By Joshua Benton
Blade Staff Writer
Continuing a decade-long trend, enrollment at the University of Toledo is down 5.7 per cent from last year, a decline that could cost the university millions of dollars.
But university officials say they are optimistic that growth in the freshman class this year soon will reverse the trend.
“I’m very optimistic that by this fall, we’ll see an increase in enrollment,” said Dr. Robert Abella, vice president of enrollment services and placement.
According to preliminary enrollment statistics, UT’s spring student head count is 17,908, a drop from 19,000 last year.
But this year’s freshman class of 2,750 is 13.5 per cent above last year’s total of around 2,400, Dr. Abella said, and applications for next year’s class are up about 20 per cent. He said the university hopes to attract 3,200 freshmen next year.
The enrollment numbers aren’t just a matter of pride: A shift of just a few hundred students can cost the university dearly.
University President Vik Kapoor has said that an average student is worth about $6,000 to UT, $3,000 of that in tuition and $3,000 in state subsidies.
Going by his math, this year’s overall enrollment decline could mean a loss of almost $6.6 million in funding for the cash-strapped university.
But the numbers are preliminary, and the state does not compute its subsidy levels until it receives the final head count at the end of the spring semester.
Dr. Kapoor, who has been president for nearly 14 months, has set increasing enrollment as one of his administration’s highest goals.
He has said that his goal is 25,000 students, to be reached within 10 years.
The university’s enrollment has been in a steady decline since its peak in 1991, when it enrolled 24,969 students.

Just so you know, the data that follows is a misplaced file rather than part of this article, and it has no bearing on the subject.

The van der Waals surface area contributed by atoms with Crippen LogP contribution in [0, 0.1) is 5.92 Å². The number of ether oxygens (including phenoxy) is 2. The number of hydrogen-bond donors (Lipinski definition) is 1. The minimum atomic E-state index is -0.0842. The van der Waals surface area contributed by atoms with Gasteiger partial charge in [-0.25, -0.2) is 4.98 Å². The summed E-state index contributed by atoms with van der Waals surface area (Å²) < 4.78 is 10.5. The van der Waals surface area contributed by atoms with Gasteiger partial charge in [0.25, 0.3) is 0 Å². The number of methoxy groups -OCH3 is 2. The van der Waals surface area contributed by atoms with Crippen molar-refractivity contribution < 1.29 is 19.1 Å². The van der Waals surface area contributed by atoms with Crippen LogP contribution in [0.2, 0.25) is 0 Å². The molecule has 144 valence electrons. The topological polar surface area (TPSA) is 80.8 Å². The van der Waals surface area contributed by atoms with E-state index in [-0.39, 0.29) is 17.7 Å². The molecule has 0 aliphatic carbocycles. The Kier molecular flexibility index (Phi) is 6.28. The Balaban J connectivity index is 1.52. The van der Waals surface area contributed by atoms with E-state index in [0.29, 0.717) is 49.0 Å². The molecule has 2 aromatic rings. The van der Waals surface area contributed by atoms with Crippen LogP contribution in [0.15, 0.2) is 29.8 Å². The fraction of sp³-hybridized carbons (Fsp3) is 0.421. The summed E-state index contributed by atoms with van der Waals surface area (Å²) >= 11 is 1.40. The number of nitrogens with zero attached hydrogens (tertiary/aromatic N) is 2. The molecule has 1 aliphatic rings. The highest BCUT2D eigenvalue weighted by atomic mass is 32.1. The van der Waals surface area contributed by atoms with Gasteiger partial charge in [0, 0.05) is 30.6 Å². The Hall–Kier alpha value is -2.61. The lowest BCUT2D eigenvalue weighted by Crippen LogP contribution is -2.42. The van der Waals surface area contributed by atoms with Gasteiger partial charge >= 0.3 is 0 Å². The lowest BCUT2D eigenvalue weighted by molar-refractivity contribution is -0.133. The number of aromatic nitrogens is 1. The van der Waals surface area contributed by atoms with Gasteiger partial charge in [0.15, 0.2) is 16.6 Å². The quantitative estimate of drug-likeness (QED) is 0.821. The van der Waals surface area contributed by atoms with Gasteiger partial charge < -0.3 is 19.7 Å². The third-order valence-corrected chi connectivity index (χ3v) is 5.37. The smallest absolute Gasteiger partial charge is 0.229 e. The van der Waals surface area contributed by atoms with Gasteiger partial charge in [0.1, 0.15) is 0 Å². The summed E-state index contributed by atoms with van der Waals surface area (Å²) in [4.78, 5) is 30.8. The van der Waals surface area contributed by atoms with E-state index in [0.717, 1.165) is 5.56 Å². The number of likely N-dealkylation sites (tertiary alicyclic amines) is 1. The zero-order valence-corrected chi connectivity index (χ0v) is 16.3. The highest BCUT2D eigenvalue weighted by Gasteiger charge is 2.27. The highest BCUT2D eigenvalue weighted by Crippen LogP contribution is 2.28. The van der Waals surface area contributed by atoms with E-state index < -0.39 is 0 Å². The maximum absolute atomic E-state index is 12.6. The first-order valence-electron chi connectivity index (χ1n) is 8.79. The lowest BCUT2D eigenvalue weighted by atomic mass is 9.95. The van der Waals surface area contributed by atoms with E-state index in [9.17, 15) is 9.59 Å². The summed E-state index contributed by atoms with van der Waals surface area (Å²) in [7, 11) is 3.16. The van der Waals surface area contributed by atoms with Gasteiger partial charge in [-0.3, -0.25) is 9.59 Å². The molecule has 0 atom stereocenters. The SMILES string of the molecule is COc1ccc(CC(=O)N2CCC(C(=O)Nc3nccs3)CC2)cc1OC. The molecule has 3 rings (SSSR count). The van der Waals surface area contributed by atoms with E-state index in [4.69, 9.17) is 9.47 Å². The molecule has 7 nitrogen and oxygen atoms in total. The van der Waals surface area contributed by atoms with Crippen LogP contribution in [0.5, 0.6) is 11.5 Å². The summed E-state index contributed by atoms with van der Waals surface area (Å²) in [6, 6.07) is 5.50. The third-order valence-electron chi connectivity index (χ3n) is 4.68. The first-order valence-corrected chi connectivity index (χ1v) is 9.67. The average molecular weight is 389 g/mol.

Dr. Abella said that with fewer and fewer freshman high school students interested in UT in recent years, the university has suffered from an odd arrangement: Its junior and senior classes were larger than its freshman and sophomore classes.
He said that this year’s overall enrollment decline can be attributed to losing a very large senior class last year and that, eventually, the large freshman classes would boost enrollment again.
Dr. Kapoor was unavailable for comment last night.
Meanwhile, the remarkable boom at Owens Community College continues. The two-year college, which some UT officials fear is siphoning off UT students, grew 12 per cent on its two campuses, jumping from 13,514 to 15,141.
The college’s Perrysburg Township campus now enrolls 13,286 students, up 11 per cent from last spring’s 11,970. Its campus in Findlay experienced an even bigger jump, up 20 per cent from its spring, 1999, total of 1,855.
Since 1998, Owens has seen its overall enrollment increase more than 24 per cent. In a statement, Owens President Daniel Brown credited the boost to the college’s commitment to keeping costs low. He said more growth might be on the way, with Owens’s tuition scheduled to drop this summer from $79 a credit hour to $75.
Bowling Green State University had a much smaller increase in its enrollment. The preliminary spring, 2000, head count on its main campus is 15,909. That’s a 1.7 per cent jump from spring, 1999, numbers. Enrollment at its Firelands campus in Huron, O., was up 1.6 per cent, from 2,004 to 2,036.